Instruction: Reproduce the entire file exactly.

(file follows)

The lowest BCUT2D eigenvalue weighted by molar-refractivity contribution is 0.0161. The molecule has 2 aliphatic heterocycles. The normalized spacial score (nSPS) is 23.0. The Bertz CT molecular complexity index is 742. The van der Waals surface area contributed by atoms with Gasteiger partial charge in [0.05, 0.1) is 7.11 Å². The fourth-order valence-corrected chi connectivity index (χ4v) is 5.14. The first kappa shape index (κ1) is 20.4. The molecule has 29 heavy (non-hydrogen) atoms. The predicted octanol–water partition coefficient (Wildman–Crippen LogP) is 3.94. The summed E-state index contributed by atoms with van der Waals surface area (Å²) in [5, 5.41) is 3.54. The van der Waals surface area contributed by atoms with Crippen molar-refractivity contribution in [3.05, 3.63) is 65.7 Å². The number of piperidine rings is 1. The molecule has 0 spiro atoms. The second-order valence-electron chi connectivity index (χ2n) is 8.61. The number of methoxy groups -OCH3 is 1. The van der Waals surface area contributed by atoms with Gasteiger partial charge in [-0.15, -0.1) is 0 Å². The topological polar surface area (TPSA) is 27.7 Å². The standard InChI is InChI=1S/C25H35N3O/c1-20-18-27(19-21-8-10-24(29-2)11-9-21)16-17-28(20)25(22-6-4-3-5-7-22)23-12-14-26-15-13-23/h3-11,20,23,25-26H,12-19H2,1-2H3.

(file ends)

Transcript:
The lowest BCUT2D eigenvalue weighted by molar-refractivity contribution is 0.0161. The molecule has 2 aliphatic heterocycles. The normalized spacial score (nSPS) is 23.0. The Bertz CT molecular complexity index is 742. The van der Waals surface area contributed by atoms with Gasteiger partial charge in [0.05, 0.1) is 7.11 Å². The fourth-order valence-corrected chi connectivity index (χ4v) is 5.14. The first kappa shape index (κ1) is 20.4. The molecule has 29 heavy (non-hydrogen) atoms. The predicted octanol–water partition coefficient (Wildman–Crippen LogP) is 3.94. The summed E-state index contributed by atoms with van der Waals surface area (Å²) in [5, 5.41) is 3.54. The van der Waals surface area contributed by atoms with Crippen molar-refractivity contribution in [3.05, 3.63) is 65.7 Å². The number of piperidine rings is 1. The molecule has 0 spiro atoms. The second-order valence-electron chi connectivity index (χ2n) is 8.61. The number of methoxy groups -OCH3 is 1. The van der Waals surface area contributed by atoms with Gasteiger partial charge in [-0.15, -0.1) is 0 Å². The topological polar surface area (TPSA) is 27.7 Å². The standard InChI is InChI=1S/C25H35N3O/c1-20-18-27(19-21-8-10-24(29-2)11-9-21)16-17-28(20)25(22-6-4-3-5-7-22)23-12-14-26-15-13-23/h3-11,20,23,25-26H,12-19H2,1-2H3.